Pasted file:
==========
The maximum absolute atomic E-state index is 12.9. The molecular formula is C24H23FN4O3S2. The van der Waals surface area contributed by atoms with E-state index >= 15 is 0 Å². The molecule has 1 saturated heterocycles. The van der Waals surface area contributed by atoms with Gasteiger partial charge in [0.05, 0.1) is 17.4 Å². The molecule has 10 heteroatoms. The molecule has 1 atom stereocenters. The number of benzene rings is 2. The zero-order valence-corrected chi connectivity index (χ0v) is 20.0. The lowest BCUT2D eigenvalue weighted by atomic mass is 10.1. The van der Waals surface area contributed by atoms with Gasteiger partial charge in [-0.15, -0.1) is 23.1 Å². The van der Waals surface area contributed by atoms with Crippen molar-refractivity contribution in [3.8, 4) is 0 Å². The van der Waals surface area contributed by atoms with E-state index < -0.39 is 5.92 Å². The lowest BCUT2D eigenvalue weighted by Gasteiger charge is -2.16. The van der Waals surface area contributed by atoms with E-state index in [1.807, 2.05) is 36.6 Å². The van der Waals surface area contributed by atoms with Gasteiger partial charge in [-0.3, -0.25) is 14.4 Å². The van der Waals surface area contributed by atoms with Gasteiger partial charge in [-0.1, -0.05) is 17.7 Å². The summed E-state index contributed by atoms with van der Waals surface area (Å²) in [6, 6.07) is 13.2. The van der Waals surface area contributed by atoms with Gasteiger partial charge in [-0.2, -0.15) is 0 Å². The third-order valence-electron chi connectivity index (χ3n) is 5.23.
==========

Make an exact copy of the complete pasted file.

The maximum absolute atomic E-state index is 12.9. The molecular formula is C24H23FN4O3S2. The van der Waals surface area contributed by atoms with E-state index >= 15 is 0 Å². The molecule has 1 saturated heterocycles. The van der Waals surface area contributed by atoms with Gasteiger partial charge in [0.05, 0.1) is 17.4 Å². The molecule has 10 heteroatoms. The molecule has 1 atom stereocenters. The number of benzene rings is 2. The zero-order valence-corrected chi connectivity index (χ0v) is 20.0. The lowest BCUT2D eigenvalue weighted by atomic mass is 10.1. The van der Waals surface area contributed by atoms with Gasteiger partial charge in [-0.15, -0.1) is 23.1 Å². The van der Waals surface area contributed by atoms with Crippen molar-refractivity contribution in [3.8, 4) is 0 Å². The van der Waals surface area contributed by atoms with E-state index < -0.39 is 5.92 Å². The lowest BCUT2D eigenvalue weighted by Gasteiger charge is -2.16. The van der Waals surface area contributed by atoms with E-state index in [1.807, 2.05) is 36.6 Å². The van der Waals surface area contributed by atoms with Gasteiger partial charge in [-0.3, -0.25) is 14.4 Å². The van der Waals surface area contributed by atoms with Gasteiger partial charge in [-0.1, -0.05) is 17.7 Å². The summed E-state index contributed by atoms with van der Waals surface area (Å²) in [6, 6.07) is 13.2. The van der Waals surface area contributed by atoms with Gasteiger partial charge in [-0.2, -0.15) is 0 Å². The third-order valence-electron chi connectivity index (χ3n) is 5.23.